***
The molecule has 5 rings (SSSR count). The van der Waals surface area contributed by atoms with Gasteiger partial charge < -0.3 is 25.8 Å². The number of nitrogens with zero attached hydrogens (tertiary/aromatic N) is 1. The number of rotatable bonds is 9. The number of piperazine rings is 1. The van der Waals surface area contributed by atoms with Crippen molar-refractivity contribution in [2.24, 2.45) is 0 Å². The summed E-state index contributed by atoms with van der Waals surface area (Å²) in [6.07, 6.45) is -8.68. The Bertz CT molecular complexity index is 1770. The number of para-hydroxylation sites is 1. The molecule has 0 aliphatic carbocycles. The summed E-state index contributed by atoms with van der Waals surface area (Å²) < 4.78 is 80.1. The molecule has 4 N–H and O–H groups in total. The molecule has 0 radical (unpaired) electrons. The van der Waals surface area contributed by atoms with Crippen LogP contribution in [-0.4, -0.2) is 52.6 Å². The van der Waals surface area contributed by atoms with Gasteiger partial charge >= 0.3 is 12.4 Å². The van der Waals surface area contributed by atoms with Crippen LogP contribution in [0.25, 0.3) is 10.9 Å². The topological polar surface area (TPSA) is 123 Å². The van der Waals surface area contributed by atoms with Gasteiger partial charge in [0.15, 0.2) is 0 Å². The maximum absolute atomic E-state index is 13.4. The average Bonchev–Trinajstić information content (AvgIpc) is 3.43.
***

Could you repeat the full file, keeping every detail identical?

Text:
The molecule has 5 rings (SSSR count). The van der Waals surface area contributed by atoms with Gasteiger partial charge < -0.3 is 25.8 Å². The number of nitrogens with zero attached hydrogens (tertiary/aromatic N) is 1. The number of rotatable bonds is 9. The number of piperazine rings is 1. The van der Waals surface area contributed by atoms with Crippen molar-refractivity contribution in [2.24, 2.45) is 0 Å². The summed E-state index contributed by atoms with van der Waals surface area (Å²) in [6.07, 6.45) is -8.68. The Bertz CT molecular complexity index is 1770. The number of para-hydroxylation sites is 1. The molecule has 0 aliphatic carbocycles. The summed E-state index contributed by atoms with van der Waals surface area (Å²) < 4.78 is 80.1. The molecule has 4 N–H and O–H groups in total. The molecule has 0 radical (unpaired) electrons. The van der Waals surface area contributed by atoms with Crippen LogP contribution in [-0.4, -0.2) is 52.6 Å². The van der Waals surface area contributed by atoms with Gasteiger partial charge >= 0.3 is 12.4 Å². The van der Waals surface area contributed by atoms with Crippen LogP contribution in [0.25, 0.3) is 10.9 Å². The topological polar surface area (TPSA) is 123 Å². The van der Waals surface area contributed by atoms with Gasteiger partial charge in [0.15, 0.2) is 0 Å². The maximum absolute atomic E-state index is 13.4. The average Bonchev–Trinajstić information content (AvgIpc) is 3.43.